Mental health in the Mining workplace: life lessons from Aussie Rules footy

Mental Health Man

Earlier this year, Collingwood defender Harry O'Brien did one of the bravest things I've ever seen a sportsperson do. He went public on his battle with depression and his personal 'demons'.

By: Theresa Lardner

Earlier this year, Collingwood defender Harry O’Brien did one of the bravest things I’ve ever seen a sportsperson do – he went public on his battle with depression and his personal ‘demons’. Even if you’re not an AFL fan, it’s hard to remain unmoved by this young man’s obvious struggle. Of course, players like Harry are elite athletes who live in a bubble of public scrutiny and continuous training for peak performance, but there are still a lot of similarities between a sporting team and a workplace team: there are captains, leadership teams, players, coaches and supporters in any workplace. This is why I found Harry’s admission – and the subsequent reaction of the football club and Magpies coach Nathan Buckley – so fascinating in terms of dealing with mental health in the workplace. (If you haven’t seen the news on it, click here for the Sydney Morning Herald article.) Inspired by Harry’s story, I thought I’d share some ways to support your co-workers and staff – and offer some additional resources to help. Invest time and energy in colleagues doing it tough If one of your workmates has admitted they’re going through a tough time, don’t sweep it under the rug and ignore it. Sometimes ignorance seems easier in the short term, but things will inevitably get worse if they’re not tackled. Instead, try this:

  • Spend time together on something you both enjoy. It might be playing a game of pool in the rec room, eating together in the mess … anything really. If talk turns to what’s going on for them, try not to problem solve or dismiss the issue.
  • Ask if they’ve spoken to their partner, GP or a professional about the what’s happening. If not, encourage them to do this.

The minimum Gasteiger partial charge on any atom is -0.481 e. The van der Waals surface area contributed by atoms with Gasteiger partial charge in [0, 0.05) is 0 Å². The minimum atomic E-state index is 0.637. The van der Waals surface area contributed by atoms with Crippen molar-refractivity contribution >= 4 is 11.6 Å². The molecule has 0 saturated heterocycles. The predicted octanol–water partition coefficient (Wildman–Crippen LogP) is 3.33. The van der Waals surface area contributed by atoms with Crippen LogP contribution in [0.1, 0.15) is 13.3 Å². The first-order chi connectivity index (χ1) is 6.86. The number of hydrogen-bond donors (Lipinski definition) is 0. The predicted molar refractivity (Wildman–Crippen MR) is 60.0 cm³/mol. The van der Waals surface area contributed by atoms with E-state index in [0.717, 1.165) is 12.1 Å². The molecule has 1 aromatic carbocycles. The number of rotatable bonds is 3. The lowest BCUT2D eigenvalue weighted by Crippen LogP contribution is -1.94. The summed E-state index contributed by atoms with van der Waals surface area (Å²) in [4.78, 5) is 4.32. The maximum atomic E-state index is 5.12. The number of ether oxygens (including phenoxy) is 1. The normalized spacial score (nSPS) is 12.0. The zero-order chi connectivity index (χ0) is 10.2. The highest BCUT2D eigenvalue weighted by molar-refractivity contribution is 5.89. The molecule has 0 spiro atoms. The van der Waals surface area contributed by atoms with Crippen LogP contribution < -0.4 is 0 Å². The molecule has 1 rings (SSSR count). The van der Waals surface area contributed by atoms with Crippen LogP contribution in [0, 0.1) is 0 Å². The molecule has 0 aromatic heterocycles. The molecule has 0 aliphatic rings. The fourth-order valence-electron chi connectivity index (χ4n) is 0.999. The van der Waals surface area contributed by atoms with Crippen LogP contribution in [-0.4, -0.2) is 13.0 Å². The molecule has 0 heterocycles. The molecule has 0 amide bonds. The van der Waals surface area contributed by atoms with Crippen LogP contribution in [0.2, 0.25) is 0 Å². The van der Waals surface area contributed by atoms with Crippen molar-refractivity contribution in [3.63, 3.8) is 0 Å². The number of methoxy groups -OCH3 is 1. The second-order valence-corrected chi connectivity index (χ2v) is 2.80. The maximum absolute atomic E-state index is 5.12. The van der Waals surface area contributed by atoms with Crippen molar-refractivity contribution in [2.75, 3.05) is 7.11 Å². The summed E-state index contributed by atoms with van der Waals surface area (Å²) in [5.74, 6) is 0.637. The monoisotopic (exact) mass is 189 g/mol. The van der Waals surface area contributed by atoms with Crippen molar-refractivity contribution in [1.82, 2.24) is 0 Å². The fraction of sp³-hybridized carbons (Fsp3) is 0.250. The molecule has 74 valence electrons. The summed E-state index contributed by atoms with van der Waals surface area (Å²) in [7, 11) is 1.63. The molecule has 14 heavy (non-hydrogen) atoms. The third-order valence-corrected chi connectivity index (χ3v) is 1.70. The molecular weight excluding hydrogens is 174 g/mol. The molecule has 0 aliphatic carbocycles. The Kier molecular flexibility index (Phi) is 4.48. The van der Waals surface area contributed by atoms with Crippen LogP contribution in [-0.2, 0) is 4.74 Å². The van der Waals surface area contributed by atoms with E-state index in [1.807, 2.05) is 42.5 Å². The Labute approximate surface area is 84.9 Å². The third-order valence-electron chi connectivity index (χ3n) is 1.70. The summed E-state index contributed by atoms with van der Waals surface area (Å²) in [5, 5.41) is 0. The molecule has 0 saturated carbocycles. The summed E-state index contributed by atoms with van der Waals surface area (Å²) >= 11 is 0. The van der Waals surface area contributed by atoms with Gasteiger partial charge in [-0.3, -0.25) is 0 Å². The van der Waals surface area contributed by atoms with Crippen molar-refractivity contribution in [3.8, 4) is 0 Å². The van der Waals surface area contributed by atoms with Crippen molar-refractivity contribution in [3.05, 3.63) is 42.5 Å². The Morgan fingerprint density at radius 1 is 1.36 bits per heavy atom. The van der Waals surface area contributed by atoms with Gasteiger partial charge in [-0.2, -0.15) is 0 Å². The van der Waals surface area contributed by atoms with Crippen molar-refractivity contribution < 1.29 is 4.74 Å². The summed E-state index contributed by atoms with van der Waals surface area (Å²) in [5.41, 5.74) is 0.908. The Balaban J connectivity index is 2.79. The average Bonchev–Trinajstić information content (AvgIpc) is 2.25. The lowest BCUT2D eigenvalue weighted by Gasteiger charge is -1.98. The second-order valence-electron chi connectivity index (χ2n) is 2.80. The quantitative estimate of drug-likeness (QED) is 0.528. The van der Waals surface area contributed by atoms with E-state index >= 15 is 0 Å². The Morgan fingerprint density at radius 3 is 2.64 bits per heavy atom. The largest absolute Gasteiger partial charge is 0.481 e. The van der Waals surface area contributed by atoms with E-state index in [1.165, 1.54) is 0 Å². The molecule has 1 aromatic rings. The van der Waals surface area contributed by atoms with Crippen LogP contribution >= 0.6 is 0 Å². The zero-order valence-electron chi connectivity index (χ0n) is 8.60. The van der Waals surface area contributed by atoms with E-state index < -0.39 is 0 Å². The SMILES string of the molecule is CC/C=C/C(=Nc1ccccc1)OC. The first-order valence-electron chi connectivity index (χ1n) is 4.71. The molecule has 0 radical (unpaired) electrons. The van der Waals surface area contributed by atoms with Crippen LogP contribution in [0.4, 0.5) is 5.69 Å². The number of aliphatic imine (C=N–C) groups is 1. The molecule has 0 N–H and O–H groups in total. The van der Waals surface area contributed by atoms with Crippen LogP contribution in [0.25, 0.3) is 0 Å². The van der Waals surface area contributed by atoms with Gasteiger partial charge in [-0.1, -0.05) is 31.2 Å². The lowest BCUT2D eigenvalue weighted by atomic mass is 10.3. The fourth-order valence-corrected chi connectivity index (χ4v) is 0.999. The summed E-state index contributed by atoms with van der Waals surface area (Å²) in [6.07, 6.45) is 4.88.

• Suggest some different resources if your workmate isn’t willing to talk to anyone else about the issue. Some great websites include:
  • in the ‘Resources’ section, look for links under ‘In the workplace’ including a section on how you can help a colleague or co-worker
  • offers useful brochures called Tool Kits on a range of mental health issues and ways to get support.

Please enter an image description. Well done Redpath on raising awareness of depression within the mining industry by supporting beyondblue with their blue MT6020

Be a supportive manager like Buckley

If you’re a manager of a team and one of your staff is going through a tough time, take a leaf out of Nathan Buckley’s book:

  • Acknowledge the difficulties the person is going through and keep the lines of communication open. Lots of assumptions get made in situations that involve mental illness, so do your best to avoid this through strong and honest communication
  • Talk to the person about their current responsibilities and discuss any tasks that may be delegated or postponed for a period of time
  • Encourage them to access support available within the organisation – be it a good HR contact or referral to the company EAP, with a good explanation of what it is